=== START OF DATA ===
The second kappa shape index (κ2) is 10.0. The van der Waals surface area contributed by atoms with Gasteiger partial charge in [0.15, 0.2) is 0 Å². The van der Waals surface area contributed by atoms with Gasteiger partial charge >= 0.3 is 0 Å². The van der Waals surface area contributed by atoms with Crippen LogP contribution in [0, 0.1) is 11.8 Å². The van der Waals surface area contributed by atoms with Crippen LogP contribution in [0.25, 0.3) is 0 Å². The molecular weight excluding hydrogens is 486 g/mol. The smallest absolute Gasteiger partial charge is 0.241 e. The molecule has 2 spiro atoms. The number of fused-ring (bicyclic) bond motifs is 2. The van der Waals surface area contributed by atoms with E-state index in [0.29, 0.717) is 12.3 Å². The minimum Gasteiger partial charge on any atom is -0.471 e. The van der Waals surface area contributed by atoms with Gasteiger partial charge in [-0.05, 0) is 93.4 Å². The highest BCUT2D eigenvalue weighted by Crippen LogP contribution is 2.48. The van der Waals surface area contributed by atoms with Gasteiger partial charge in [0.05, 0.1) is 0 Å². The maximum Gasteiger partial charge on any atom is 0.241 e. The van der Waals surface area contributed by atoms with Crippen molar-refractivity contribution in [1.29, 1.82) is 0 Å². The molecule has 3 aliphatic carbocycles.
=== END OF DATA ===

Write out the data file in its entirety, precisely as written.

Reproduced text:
The second kappa shape index (κ2) is 10.0. The van der Waals surface area contributed by atoms with Gasteiger partial charge in [0.15, 0.2) is 0 Å². The van der Waals surface area contributed by atoms with Gasteiger partial charge >= 0.3 is 0 Å². The van der Waals surface area contributed by atoms with Crippen LogP contribution in [0, 0.1) is 11.8 Å². The van der Waals surface area contributed by atoms with Crippen LogP contribution in [0.25, 0.3) is 0 Å². The molecular weight excluding hydrogens is 486 g/mol. The smallest absolute Gasteiger partial charge is 0.241 e. The molecule has 2 spiro atoms. The number of fused-ring (bicyclic) bond motifs is 2. The van der Waals surface area contributed by atoms with E-state index in [0.29, 0.717) is 12.3 Å². The minimum Gasteiger partial charge on any atom is -0.471 e. The van der Waals surface area contributed by atoms with Gasteiger partial charge in [-0.05, 0) is 93.4 Å². The highest BCUT2D eigenvalue weighted by Crippen LogP contribution is 2.48. The van der Waals surface area contributed by atoms with Gasteiger partial charge in [0.05, 0.1) is 0 Å². The maximum Gasteiger partial charge on any atom is 0.241 e. The van der Waals surface area contributed by atoms with Crippen molar-refractivity contribution in [1.29, 1.82) is 0 Å². The molecule has 3 aliphatic carbocycles.